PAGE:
A team of scientists in Japan captured video of squid camouflaging with their surroundings, much like octopuses and cuttlefish do. While squid in the wild are known to change color, the scientists set up an experiment to confirm this camouflage ability in a laboratory.
Like other cephalopods, squids have thousands of chromatophores—color-changing cells—under their skin. The chromatophores can swell and shrink to appear darker or brighter, allowing the animals to communicate with each other and blend in with their surroundings.
The species of oval squid the team studied, Sepioteuthis lessoniana, had never been observed doing this type of environmental camouflage. A team from the Okinawa Institute of Science and Technology Graduate University held the oval squid in captivity and witnessed the animals changing color to match their tank. The research was published last week in Scientific Reports.
“Squid usually hover in the open ocean but we wanted to find out what happens when they move a bit closer to a coral reef or if they’re chased by a predator to the ocean floor,” said Ryuta Nakajima, a biologist at University of Minnesota Duluth and the lead author of the paper, in an Okinawa Institute release. “If substrate is important for squid to avoid predation then that indicates that increases or decreases in squid populations are even more tied to the health of coral reef than we thought.”
There are a couple of reasons scientists didn’t previously know the extent to which squid color change with their environment. Squid can be difficult to raise in captivity, and, unlike octopuses and cuttlefish, squid tend to live in the open ocean, meaning there’s not much substrate to blend with.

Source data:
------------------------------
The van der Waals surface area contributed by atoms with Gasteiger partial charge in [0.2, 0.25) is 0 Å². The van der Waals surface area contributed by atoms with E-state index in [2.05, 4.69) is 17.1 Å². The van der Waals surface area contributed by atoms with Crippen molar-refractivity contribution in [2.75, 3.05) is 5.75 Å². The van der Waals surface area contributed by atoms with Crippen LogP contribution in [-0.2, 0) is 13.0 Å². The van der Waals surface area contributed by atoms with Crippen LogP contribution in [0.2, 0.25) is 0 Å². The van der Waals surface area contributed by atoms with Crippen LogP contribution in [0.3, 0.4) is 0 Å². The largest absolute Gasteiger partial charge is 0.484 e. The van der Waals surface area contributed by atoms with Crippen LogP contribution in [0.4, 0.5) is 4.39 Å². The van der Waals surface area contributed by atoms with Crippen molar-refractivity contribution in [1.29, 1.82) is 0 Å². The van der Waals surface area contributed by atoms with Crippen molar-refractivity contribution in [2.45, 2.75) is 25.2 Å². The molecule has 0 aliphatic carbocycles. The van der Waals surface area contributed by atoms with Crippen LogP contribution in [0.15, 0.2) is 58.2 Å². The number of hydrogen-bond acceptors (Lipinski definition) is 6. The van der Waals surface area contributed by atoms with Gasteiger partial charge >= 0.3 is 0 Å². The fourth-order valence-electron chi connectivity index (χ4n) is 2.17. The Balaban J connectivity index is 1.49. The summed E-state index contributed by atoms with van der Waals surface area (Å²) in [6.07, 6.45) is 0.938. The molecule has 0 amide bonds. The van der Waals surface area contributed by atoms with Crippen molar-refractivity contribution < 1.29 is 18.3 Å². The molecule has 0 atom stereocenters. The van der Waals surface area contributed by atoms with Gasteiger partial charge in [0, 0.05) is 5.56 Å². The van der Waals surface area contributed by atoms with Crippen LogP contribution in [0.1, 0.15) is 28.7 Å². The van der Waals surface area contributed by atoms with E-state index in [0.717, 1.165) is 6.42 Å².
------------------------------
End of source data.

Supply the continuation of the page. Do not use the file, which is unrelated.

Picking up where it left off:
The oval squid species the team was studying had never shown evidence of color changing with its environment. According to Michael Vecchione, an invertebrate zoologist at the Smithsonian Institution and NOAA, the “related species in the Atlantic, Sepioteuthis sepioidea [the Caribbean reef squid], has been observed a lot, and there’s been a lot of descriptions about its behavior and color patterns and so on, but it’s almost entirely based on field observations.”
“As far as I know, it’s the first of this kind [of camouflage] that’s been done in controlled laboratory conditions,” Vecchione said in a phone call.
In their natural habitat off the coast of Okinawa, the oval squid are light in color, reflecting the sunlight filtering through the ocean surface. But kept in a tank, the squid were able to imitate local surfaces.
When the researchers were cleaning the squid tank, they realized the animals’ colors were changing depending on whether they were hovering over the algae-covered side of the tank or the clean side.
The researchers then created an experiment so they could document that color change, intentionally making one side of the tank algae-covered and the other side spotless. On the algae side, the cephalopods turned a deep green, but when they swam to the clean side, they became almost translucent.
“This effect really is striking. I am still surprised that nobody has noticed this ability before us,” said Zdeněk Lajbner, a biologist at the Okinawa Institute and a co-author of the paper, in an institute release. “It shows just how little we know about these wonderful animals.”
Often overshadowed by their intelligent and patient cousins, some squid are finally divulging their secrets, at least in captivity. How these behaviors may be different in the wild is another question to explore.